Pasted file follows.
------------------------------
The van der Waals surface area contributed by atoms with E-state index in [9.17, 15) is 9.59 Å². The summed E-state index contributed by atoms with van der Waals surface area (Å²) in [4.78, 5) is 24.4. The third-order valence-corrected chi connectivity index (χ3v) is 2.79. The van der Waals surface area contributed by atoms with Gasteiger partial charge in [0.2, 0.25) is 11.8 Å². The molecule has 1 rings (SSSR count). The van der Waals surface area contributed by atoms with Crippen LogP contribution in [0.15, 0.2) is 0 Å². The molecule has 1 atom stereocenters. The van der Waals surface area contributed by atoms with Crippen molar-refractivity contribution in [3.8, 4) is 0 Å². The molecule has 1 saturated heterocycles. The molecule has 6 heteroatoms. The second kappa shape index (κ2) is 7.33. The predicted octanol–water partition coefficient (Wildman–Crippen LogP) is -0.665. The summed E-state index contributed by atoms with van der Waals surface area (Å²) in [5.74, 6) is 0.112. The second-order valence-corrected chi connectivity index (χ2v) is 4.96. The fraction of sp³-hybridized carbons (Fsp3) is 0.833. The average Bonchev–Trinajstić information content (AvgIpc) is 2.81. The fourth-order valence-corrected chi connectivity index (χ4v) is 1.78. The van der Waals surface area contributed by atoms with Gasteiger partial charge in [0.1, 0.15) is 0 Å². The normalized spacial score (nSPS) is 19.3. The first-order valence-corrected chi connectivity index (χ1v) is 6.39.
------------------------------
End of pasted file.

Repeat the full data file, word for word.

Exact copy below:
The van der Waals surface area contributed by atoms with E-state index in [9.17, 15) is 9.59 Å². The summed E-state index contributed by atoms with van der Waals surface area (Å²) in [4.78, 5) is 24.4. The third-order valence-corrected chi connectivity index (χ3v) is 2.79. The van der Waals surface area contributed by atoms with Gasteiger partial charge in [0.2, 0.25) is 11.8 Å². The molecule has 1 rings (SSSR count). The van der Waals surface area contributed by atoms with Crippen LogP contribution in [0.15, 0.2) is 0 Å². The molecule has 1 atom stereocenters. The van der Waals surface area contributed by atoms with Crippen molar-refractivity contribution in [3.8, 4) is 0 Å². The molecule has 1 saturated heterocycles. The molecule has 6 heteroatoms. The second kappa shape index (κ2) is 7.33. The predicted octanol–water partition coefficient (Wildman–Crippen LogP) is -0.665. The summed E-state index contributed by atoms with van der Waals surface area (Å²) in [5.74, 6) is 0.112. The second-order valence-corrected chi connectivity index (χ2v) is 4.96. The fraction of sp³-hybridized carbons (Fsp3) is 0.833. The average Bonchev–Trinajstić information content (AvgIpc) is 2.81. The fourth-order valence-corrected chi connectivity index (χ4v) is 1.78. The van der Waals surface area contributed by atoms with Gasteiger partial charge in [0.1, 0.15) is 0 Å². The normalized spacial score (nSPS) is 19.3. The first-order valence-corrected chi connectivity index (χ1v) is 6.39.